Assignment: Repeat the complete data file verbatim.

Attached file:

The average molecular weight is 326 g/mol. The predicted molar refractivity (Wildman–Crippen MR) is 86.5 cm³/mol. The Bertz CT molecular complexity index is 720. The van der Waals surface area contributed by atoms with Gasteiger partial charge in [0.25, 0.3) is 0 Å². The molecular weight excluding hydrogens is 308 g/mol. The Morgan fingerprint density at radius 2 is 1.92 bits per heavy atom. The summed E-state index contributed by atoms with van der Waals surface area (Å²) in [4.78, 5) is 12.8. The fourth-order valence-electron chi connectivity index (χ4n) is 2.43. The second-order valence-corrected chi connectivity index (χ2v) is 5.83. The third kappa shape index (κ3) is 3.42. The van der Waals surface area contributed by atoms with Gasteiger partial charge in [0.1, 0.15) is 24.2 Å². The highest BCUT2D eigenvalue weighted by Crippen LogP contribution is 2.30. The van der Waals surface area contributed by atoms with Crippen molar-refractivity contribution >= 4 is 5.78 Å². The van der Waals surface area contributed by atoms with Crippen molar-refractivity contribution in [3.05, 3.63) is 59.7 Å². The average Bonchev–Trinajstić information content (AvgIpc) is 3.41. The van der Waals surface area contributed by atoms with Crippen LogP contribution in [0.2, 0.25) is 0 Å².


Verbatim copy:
The average molecular weight is 326 g/mol. The predicted molar refractivity (Wildman–Crippen MR) is 86.5 cm³/mol. The Bertz CT molecular complexity index is 720. The van der Waals surface area contributed by atoms with Gasteiger partial charge in [0.25, 0.3) is 0 Å². The molecular weight excluding hydrogens is 308 g/mol. The Morgan fingerprint density at radius 2 is 1.92 bits per heavy atom. The summed E-state index contributed by atoms with van der Waals surface area (Å²) in [4.78, 5) is 12.8. The fourth-order valence-electron chi connectivity index (χ4n) is 2.43. The second-order valence-corrected chi connectivity index (χ2v) is 5.83. The third kappa shape index (κ3) is 3.42. The van der Waals surface area contributed by atoms with Gasteiger partial charge in [0.1, 0.15) is 24.2 Å². The highest BCUT2D eigenvalue weighted by Crippen LogP contribution is 2.30. The van der Waals surface area contributed by atoms with Crippen molar-refractivity contribution >= 4 is 5.78 Å². The van der Waals surface area contributed by atoms with Crippen molar-refractivity contribution in [3.05, 3.63) is 59.7 Å². The average Bonchev–Trinajstić information content (AvgIpc) is 3.41. The van der Waals surface area contributed by atoms with Crippen LogP contribution in [0.2, 0.25) is 0 Å².